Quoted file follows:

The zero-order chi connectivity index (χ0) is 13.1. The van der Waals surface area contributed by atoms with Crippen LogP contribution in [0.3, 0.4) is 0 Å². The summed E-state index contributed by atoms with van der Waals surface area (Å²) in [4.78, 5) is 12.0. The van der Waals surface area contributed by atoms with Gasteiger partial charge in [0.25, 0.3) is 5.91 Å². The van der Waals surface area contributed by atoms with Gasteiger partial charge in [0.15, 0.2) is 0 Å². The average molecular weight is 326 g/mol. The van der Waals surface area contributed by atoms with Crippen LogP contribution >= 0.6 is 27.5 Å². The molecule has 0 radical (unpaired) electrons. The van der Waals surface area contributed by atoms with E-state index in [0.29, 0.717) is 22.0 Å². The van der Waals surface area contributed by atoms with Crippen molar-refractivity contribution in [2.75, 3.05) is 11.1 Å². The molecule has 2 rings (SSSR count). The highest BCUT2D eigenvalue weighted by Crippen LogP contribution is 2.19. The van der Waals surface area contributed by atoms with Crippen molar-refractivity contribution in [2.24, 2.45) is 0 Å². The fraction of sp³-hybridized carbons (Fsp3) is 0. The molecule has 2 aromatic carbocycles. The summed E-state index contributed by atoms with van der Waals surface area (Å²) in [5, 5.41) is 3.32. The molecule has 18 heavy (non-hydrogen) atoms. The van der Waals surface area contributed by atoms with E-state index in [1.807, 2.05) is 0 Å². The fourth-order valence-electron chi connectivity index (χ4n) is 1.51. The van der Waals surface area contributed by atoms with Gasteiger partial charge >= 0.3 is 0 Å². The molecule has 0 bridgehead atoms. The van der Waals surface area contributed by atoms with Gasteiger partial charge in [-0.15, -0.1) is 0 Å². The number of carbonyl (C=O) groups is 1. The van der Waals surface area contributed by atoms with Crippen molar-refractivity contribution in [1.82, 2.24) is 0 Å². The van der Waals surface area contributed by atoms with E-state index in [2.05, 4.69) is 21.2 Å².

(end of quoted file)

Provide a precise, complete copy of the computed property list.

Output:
The zero-order chi connectivity index (χ0) is 13.1. The van der Waals surface area contributed by atoms with Crippen LogP contribution in [0.3, 0.4) is 0 Å². The summed E-state index contributed by atoms with van der Waals surface area (Å²) in [4.78, 5) is 12.0. The van der Waals surface area contributed by atoms with Gasteiger partial charge in [0.25, 0.3) is 5.91 Å². The van der Waals surface area contributed by atoms with Gasteiger partial charge in [0.15, 0.2) is 0 Å². The average molecular weight is 326 g/mol. The van der Waals surface area contributed by atoms with Crippen LogP contribution >= 0.6 is 27.5 Å². The molecule has 0 radical (unpaired) electrons. The van der Waals surface area contributed by atoms with E-state index in [0.29, 0.717) is 22.0 Å². The van der Waals surface area contributed by atoms with Crippen molar-refractivity contribution in [2.75, 3.05) is 11.1 Å². The molecule has 2 rings (SSSR count). The highest BCUT2D eigenvalue weighted by Crippen LogP contribution is 2.19. The van der Waals surface area contributed by atoms with Crippen molar-refractivity contribution in [2.24, 2.45) is 0 Å². The fraction of sp³-hybridized carbons (Fsp3) is 0. The molecule has 2 aromatic carbocycles. The summed E-state index contributed by atoms with van der Waals surface area (Å²) in [5, 5.41) is 3.32. The molecule has 18 heavy (non-hydrogen) atoms. The van der Waals surface area contributed by atoms with E-state index in [1.807, 2.05) is 0 Å². The fourth-order valence-electron chi connectivity index (χ4n) is 1.51. The van der Waals surface area contributed by atoms with Gasteiger partial charge >= 0.3 is 0 Å². The molecule has 0 bridgehead atoms. The van der Waals surface area contributed by atoms with Gasteiger partial charge in [-0.15, -0.1) is 0 Å². The number of carbonyl (C=O) groups is 1. The van der Waals surface area contributed by atoms with Crippen molar-refractivity contribution in [1.82, 2.24) is 0 Å². The van der Waals surface area contributed by atoms with E-state index in [2.05, 4.69) is 21.2 Å².